Stock Markets Decline on News of Tech Woes

By Hill, Patrice | The Washington Times (Washington, DC), March 13, 2001 | Go to article overview

Stock Markets Decline on News of Tech Woes


Hill, Patrice, The Washington Times (Washington, DC)


Wall Street's technology stock wreck turned into a marketwide rout yesterday. The bleak chain of events started with the Nasdaq Composite Index crashing through 2,000 and ended with huge losses in every major stock index.

The Nasdaq lost 6.3 percent, or 129 points, to end at 1,924, down 62 percent from its record high a year ago.

The Dow Jones Industrial Average plummeted 436 points to 10,208, a 4 percent decline that was its fifth biggest point drop and leaves the blue-chip index 13 percent below its record high.

Wall Street's broadest measure, the Standard & Poor's 500 index, plunged 4.3 percent to 1,180 for a loss of 23 percent since last year that puts it well into bear territory.

More than three stocks fell for every one that rose on the New York Stock Exchange in a day that erased more than a half-trillion dollars worth of stock wealth.

"It feels like panic," said Uri Landesman, portfolio manager at AFA Management Partners LP. "There's a sense that this recession could affect the entire world at the same time. That doesn't bode well for business."

The latest leg of what has become a bear market was fueled by warnings of arrested growth at technology superstars Cisco and Intel and Sweden's Ericsson, prompting worries that the U.S. slump that created the technology crash is spreading to Europe and other corners of the globe.

Growth in Europe, Latin America and Asia is decelerating along with the United States, while Japan has returned to the brink of recession, with its stock market at a 16-year low.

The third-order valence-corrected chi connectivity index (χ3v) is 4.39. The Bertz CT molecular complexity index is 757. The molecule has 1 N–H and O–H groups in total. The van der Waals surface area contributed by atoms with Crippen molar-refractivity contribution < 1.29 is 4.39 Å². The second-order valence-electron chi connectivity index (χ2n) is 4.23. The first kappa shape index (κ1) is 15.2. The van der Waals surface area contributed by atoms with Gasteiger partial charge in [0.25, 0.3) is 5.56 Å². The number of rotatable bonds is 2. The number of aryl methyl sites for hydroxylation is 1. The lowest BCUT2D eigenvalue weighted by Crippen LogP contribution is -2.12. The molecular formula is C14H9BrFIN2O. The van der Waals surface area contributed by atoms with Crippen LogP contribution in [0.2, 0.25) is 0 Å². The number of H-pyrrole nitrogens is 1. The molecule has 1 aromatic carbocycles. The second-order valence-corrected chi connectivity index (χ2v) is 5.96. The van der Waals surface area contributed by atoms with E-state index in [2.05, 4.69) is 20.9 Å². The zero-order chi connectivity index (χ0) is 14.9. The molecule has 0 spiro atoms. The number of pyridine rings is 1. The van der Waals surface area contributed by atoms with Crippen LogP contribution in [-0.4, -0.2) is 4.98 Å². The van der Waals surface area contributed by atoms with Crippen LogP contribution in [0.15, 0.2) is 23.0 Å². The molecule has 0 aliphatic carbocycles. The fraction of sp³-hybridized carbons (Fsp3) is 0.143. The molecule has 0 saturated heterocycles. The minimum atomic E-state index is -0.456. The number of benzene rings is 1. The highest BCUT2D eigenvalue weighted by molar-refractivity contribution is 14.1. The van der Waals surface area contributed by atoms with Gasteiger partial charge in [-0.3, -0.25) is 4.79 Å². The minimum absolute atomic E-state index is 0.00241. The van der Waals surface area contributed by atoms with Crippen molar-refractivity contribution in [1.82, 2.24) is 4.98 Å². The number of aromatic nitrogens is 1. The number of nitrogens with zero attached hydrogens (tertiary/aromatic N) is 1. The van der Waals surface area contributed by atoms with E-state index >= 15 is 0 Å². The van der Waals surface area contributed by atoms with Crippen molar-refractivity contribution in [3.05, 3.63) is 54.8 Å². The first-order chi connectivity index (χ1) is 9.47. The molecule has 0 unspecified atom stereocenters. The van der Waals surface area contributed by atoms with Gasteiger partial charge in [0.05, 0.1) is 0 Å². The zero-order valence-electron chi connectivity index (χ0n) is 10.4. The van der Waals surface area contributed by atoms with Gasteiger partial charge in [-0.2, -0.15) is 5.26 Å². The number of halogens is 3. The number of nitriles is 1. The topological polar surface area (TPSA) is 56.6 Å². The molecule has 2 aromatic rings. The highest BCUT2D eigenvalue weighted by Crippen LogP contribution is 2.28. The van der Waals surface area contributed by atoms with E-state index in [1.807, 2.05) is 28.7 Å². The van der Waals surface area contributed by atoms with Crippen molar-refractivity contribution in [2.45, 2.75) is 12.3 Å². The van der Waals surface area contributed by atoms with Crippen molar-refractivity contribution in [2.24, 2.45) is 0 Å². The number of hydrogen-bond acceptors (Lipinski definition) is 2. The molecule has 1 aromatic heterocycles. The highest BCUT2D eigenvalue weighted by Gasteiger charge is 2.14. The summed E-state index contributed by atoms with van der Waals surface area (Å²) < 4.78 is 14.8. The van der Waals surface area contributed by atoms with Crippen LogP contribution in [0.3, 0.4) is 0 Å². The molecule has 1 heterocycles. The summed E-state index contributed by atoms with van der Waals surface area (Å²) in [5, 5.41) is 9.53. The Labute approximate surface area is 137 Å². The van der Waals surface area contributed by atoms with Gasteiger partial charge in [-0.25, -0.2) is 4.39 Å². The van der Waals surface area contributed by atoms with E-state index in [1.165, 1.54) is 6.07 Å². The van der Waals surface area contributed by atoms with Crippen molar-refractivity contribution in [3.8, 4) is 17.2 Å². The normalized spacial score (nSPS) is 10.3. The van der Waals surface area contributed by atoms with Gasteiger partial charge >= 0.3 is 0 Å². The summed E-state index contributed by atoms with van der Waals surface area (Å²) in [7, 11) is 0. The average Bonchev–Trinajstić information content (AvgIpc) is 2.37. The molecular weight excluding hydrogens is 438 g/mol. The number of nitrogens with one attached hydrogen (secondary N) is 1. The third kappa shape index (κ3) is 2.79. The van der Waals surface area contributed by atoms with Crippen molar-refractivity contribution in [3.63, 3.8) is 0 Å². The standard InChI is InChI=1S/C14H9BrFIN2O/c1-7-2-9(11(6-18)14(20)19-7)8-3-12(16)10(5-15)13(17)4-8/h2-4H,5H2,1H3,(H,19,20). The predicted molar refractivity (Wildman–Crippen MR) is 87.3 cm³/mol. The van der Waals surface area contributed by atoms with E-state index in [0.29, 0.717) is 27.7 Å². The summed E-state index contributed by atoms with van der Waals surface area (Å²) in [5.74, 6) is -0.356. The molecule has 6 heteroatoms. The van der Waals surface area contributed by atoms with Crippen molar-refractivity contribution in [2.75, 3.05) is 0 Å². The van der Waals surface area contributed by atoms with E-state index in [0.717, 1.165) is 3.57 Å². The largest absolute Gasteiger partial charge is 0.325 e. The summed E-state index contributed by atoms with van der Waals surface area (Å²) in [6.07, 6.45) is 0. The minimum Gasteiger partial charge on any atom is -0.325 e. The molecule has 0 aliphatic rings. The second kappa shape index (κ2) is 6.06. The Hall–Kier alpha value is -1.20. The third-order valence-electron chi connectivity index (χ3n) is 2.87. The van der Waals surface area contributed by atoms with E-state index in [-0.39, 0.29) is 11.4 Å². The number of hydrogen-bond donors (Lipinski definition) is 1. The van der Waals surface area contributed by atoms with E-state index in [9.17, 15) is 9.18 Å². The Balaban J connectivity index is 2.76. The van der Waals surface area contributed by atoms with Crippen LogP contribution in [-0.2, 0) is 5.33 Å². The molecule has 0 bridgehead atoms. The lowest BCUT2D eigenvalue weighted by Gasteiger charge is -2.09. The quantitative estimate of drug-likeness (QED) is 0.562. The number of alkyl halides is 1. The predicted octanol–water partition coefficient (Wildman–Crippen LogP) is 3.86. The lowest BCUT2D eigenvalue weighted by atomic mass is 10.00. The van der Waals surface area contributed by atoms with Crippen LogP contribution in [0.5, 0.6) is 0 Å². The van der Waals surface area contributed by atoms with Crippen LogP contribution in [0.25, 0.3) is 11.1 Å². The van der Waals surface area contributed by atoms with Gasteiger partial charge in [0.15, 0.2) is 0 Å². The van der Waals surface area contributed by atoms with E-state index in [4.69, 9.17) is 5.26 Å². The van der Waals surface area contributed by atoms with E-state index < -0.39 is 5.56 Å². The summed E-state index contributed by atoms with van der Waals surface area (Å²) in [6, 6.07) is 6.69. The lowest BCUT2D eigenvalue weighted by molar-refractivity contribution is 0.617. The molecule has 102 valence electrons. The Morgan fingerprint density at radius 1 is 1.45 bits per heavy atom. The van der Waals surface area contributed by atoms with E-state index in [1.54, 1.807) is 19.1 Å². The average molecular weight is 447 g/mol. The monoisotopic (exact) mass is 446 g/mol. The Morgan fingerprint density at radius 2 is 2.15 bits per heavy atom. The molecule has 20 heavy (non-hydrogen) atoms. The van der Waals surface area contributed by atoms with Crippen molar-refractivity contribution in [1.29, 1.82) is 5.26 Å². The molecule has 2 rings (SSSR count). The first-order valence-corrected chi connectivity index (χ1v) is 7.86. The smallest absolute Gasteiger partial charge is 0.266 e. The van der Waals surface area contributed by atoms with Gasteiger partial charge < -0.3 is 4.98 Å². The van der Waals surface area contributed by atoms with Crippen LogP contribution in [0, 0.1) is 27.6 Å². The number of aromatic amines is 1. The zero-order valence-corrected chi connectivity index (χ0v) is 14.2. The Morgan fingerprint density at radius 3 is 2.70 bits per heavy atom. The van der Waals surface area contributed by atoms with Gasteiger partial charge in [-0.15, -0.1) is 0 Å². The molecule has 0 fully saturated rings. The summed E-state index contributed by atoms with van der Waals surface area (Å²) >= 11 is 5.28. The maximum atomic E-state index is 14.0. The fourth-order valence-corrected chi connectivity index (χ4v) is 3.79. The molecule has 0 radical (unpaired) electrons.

Technology equipment maker Cisco's announcement Friday that deteriorating business conditions are forcing it to cut 8,000 jobs prompted major Wall Street firms to cut their forecasts for growth and profits at companies like Cisco that had looked forward to growth in Europe offsetting setbacks in the United States.

Cisco Chief Executive John Chambers said he saw "initial signs of a slowdown expanding to other parts of the world." Cisco, the most actively traded stock, fell 8.8 percent to $18.81. Other big-name technology stocks that saw major losses included Ciena, Corning, Nortel, Juniper, JDS Uniphase, Microsoft and AOL Time Warner.

"We are particularly concerned about business trends in Europe, which heretofore has been one of the bright spots," said Merrill Lynch analyst Michael Ching.

Sweden's Ericsson, a major telecommunications equipment maker, said the weakening U.S. economy will cause a $510 million loss this quarter. …

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